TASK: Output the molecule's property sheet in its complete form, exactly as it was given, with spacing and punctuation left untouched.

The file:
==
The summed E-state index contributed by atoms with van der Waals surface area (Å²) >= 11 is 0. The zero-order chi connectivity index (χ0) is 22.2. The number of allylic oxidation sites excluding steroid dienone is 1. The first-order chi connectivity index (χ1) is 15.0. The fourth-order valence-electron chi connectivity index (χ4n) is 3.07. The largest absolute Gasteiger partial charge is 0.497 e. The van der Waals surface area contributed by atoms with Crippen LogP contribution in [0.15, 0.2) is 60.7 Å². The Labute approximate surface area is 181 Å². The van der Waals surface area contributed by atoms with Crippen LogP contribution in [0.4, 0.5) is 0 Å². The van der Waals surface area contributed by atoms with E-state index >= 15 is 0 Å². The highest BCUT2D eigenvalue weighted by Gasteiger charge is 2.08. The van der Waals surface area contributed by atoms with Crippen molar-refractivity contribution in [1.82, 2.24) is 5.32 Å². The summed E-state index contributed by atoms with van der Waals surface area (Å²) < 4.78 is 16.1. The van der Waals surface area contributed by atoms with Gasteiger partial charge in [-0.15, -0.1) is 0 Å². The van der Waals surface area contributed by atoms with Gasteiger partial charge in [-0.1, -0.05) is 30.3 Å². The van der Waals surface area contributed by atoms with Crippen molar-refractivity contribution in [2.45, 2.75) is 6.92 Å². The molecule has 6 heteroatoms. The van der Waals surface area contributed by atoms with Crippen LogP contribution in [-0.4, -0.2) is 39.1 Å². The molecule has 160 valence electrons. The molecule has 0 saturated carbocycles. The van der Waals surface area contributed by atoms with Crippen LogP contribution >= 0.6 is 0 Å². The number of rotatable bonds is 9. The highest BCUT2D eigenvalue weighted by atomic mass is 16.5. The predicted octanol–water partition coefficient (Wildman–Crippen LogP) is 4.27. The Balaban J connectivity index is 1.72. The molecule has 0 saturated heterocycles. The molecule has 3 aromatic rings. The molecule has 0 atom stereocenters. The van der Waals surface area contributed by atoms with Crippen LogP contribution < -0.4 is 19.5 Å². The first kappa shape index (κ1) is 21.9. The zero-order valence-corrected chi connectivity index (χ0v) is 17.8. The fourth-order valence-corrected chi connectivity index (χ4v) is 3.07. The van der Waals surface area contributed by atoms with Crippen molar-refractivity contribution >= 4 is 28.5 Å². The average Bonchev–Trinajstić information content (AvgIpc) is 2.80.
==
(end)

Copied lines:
The summed E-state index contributed by atoms with van der Waals surface area (Å²) >= 11 is 0. The zero-order chi connectivity index (χ0) is 22.2. The number of allylic oxidation sites excluding steroid dienone is 1. The first-order chi connectivity index (χ1) is 15.0. The fourth-order valence-electron chi connectivity index (χ4n) is 3.07. The largest absolute Gasteiger partial charge is 0.497 e. The van der Waals surface area contributed by atoms with Crippen LogP contribution in [0.15, 0.2) is 60.7 Å². The Labute approximate surface area is 181 Å². The van der Waals surface area contributed by atoms with Crippen LogP contribution in [0.4, 0.5) is 0 Å². The van der Waals surface area contributed by atoms with E-state index >= 15 is 0 Å². The highest BCUT2D eigenvalue weighted by Gasteiger charge is 2.08. The van der Waals surface area contributed by atoms with Crippen molar-refractivity contribution in [1.82, 2.24) is 5.32 Å². The summed E-state index contributed by atoms with van der Waals surface area (Å²) < 4.78 is 16.1. The van der Waals surface area contributed by atoms with Gasteiger partial charge in [-0.15, -0.1) is 0 Å². The van der Waals surface area contributed by atoms with Gasteiger partial charge in [-0.1, -0.05) is 30.3 Å². The van der Waals surface area contributed by atoms with Crippen molar-refractivity contribution in [2.45, 2.75) is 6.92 Å². The molecule has 6 heteroatoms. The van der Waals surface area contributed by atoms with Crippen LogP contribution in [-0.4, -0.2) is 39.1 Å². The molecule has 160 valence electrons. The molecule has 0 saturated carbocycles. The van der Waals surface area contributed by atoms with Crippen LogP contribution >= 0.6 is 0 Å². The number of rotatable bonds is 9. The highest BCUT2D eigenvalue weighted by atomic mass is 16.5. The predicted octanol–water partition coefficient (Wildman–Crippen LogP) is 4.27. The Balaban J connectivity index is 1.72. The molecule has 0 saturated heterocycles. The molecule has 3 aromatic rings. The molecule has 0 atom stereocenters. The van der Waals surface area contributed by atoms with Crippen LogP contribution < -0.4 is 19.5 Å². The first kappa shape index (κ1) is 21.9. The zero-order valence-corrected chi connectivity index (χ0v) is 17.8. The fourth-order valence-corrected chi connectivity index (χ4v) is 3.07. The van der Waals surface area contributed by atoms with Crippen molar-refractivity contribution >= 4 is 28.5 Å². The average Bonchev–Trinajstić information content (AvgIpc) is 2.80.